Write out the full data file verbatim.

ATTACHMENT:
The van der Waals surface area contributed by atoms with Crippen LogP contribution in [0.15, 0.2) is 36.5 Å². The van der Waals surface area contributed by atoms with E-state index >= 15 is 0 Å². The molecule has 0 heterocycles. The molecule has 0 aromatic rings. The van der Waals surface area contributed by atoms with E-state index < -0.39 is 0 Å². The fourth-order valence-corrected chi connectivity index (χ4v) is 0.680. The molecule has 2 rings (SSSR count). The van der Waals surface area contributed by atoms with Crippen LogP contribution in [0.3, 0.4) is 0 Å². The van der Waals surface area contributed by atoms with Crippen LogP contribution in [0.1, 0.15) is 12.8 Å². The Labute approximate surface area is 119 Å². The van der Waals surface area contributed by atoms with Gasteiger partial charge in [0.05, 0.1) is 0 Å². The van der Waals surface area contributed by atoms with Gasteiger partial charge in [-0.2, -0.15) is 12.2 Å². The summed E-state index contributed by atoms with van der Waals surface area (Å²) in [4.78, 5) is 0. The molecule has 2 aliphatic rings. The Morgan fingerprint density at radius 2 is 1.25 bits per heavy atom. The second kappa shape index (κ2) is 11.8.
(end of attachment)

The van der Waals surface area contributed by atoms with Crippen LogP contribution in [0.15, 0.2) is 36.5 Å². The van der Waals surface area contributed by atoms with E-state index >= 15 is 0 Å². The molecule has 0 heterocycles. The molecule has 0 aromatic rings. The van der Waals surface area contributed by atoms with E-state index < -0.39 is 0 Å². The fourth-order valence-corrected chi connectivity index (χ4v) is 0.680. The molecule has 2 rings (SSSR count). The van der Waals surface area contributed by atoms with Crippen LogP contribution in [0.3, 0.4) is 0 Å². The van der Waals surface area contributed by atoms with Crippen LogP contribution in [0.1, 0.15) is 12.8 Å². The Labute approximate surface area is 119 Å². The van der Waals surface area contributed by atoms with Gasteiger partial charge in [0.05, 0.1) is 0 Å². The van der Waals surface area contributed by atoms with Gasteiger partial charge in [-0.2, -0.15) is 12.2 Å². The summed E-state index contributed by atoms with van der Waals surface area (Å²) in [4.78, 5) is 0. The molecule has 2 aliphatic rings. The Morgan fingerprint density at radius 2 is 1.25 bits per heavy atom. The second kappa shape index (κ2) is 11.8.